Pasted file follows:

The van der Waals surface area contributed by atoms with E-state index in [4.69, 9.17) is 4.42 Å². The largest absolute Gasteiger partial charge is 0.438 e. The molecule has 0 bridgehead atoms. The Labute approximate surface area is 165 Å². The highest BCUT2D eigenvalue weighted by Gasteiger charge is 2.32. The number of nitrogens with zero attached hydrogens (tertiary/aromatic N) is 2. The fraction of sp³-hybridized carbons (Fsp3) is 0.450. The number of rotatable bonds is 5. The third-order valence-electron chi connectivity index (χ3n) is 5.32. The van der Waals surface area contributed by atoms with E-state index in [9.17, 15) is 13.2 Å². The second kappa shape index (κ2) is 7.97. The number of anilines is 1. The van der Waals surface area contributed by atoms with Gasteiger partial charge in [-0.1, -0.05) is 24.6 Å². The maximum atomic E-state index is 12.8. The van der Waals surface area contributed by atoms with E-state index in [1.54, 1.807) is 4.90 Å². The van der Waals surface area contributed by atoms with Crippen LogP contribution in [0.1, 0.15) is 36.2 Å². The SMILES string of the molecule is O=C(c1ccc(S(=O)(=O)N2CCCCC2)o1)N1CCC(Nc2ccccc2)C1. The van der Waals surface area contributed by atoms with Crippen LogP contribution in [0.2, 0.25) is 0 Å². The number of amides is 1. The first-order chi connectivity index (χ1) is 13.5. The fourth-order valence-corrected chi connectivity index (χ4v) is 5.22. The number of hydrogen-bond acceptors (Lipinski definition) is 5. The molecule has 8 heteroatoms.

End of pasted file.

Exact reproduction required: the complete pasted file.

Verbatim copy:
The van der Waals surface area contributed by atoms with E-state index in [4.69, 9.17) is 4.42 Å². The largest absolute Gasteiger partial charge is 0.438 e. The molecule has 0 bridgehead atoms. The Labute approximate surface area is 165 Å². The highest BCUT2D eigenvalue weighted by Gasteiger charge is 2.32. The number of nitrogens with zero attached hydrogens (tertiary/aromatic N) is 2. The fraction of sp³-hybridized carbons (Fsp3) is 0.450. The number of rotatable bonds is 5. The third-order valence-electron chi connectivity index (χ3n) is 5.32. The van der Waals surface area contributed by atoms with E-state index in [9.17, 15) is 13.2 Å². The second kappa shape index (κ2) is 7.97. The number of anilines is 1. The van der Waals surface area contributed by atoms with Gasteiger partial charge in [-0.1, -0.05) is 24.6 Å². The maximum atomic E-state index is 12.8. The van der Waals surface area contributed by atoms with E-state index in [1.54, 1.807) is 4.90 Å². The van der Waals surface area contributed by atoms with Crippen LogP contribution in [0.1, 0.15) is 36.2 Å². The SMILES string of the molecule is O=C(c1ccc(S(=O)(=O)N2CCCCC2)o1)N1CCC(Nc2ccccc2)C1. The van der Waals surface area contributed by atoms with Crippen LogP contribution in [0.2, 0.25) is 0 Å². The number of amides is 1. The first-order chi connectivity index (χ1) is 13.5. The fourth-order valence-corrected chi connectivity index (χ4v) is 5.22. The number of hydrogen-bond acceptors (Lipinski definition) is 5. The molecule has 8 heteroatoms.